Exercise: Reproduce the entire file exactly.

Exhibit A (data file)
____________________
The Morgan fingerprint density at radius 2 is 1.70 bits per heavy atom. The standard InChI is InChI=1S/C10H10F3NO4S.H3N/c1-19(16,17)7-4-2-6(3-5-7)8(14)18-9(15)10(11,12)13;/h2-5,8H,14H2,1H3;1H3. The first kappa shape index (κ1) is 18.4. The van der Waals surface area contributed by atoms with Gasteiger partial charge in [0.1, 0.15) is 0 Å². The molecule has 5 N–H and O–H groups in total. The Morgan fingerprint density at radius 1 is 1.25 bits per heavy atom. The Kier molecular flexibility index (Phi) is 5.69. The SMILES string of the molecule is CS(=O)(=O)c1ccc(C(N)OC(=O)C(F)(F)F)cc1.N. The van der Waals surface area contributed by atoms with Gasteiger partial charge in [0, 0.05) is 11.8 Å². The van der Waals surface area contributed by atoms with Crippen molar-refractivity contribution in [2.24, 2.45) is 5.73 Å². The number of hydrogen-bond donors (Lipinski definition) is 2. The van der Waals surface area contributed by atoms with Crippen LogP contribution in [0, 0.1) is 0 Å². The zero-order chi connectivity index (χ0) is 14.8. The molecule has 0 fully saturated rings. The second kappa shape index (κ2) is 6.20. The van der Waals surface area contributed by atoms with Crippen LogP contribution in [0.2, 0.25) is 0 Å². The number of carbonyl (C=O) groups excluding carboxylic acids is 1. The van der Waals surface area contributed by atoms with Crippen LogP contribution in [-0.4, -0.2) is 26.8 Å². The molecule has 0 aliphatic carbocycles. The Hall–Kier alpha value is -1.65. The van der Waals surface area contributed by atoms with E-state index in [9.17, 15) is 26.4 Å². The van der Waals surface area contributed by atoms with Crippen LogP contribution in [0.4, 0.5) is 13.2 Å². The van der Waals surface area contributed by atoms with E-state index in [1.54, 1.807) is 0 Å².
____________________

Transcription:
The Morgan fingerprint density at radius 2 is 1.70 bits per heavy atom. The standard InChI is InChI=1S/C10H10F3NO4S.H3N/c1-19(16,17)7-4-2-6(3-5-7)8(14)18-9(15)10(11,12)13;/h2-5,8H,14H2,1H3;1H3. The first kappa shape index (κ1) is 18.4. The van der Waals surface area contributed by atoms with Gasteiger partial charge in [0.1, 0.15) is 0 Å². The molecule has 5 N–H and O–H groups in total. The Morgan fingerprint density at radius 1 is 1.25 bits per heavy atom. The Kier molecular flexibility index (Phi) is 5.69. The SMILES string of the molecule is CS(=O)(=O)c1ccc(C(N)OC(=O)C(F)(F)F)cc1.N. The van der Waals surface area contributed by atoms with Gasteiger partial charge in [0, 0.05) is 11.8 Å². The van der Waals surface area contributed by atoms with Crippen molar-refractivity contribution in [2.24, 2.45) is 5.73 Å². The number of hydrogen-bond donors (Lipinski definition) is 2. The van der Waals surface area contributed by atoms with Crippen LogP contribution in [0, 0.1) is 0 Å². The zero-order chi connectivity index (χ0) is 14.8. The molecule has 0 fully saturated rings. The second kappa shape index (κ2) is 6.20. The van der Waals surface area contributed by atoms with Crippen LogP contribution in [0.2, 0.25) is 0 Å². The number of carbonyl (C=O) groups excluding carboxylic acids is 1. The van der Waals surface area contributed by atoms with Crippen LogP contribution in [-0.4, -0.2) is 26.8 Å². The molecule has 0 aliphatic carbocycles. The Hall–Kier alpha value is -1.65. The van der Waals surface area contributed by atoms with E-state index in [9.17, 15) is 26.4 Å². The van der Waals surface area contributed by atoms with Crippen LogP contribution in [0.4, 0.5) is 13.2 Å². The van der Waals surface area contributed by atoms with E-state index in [1.54, 1.807) is 0 Å².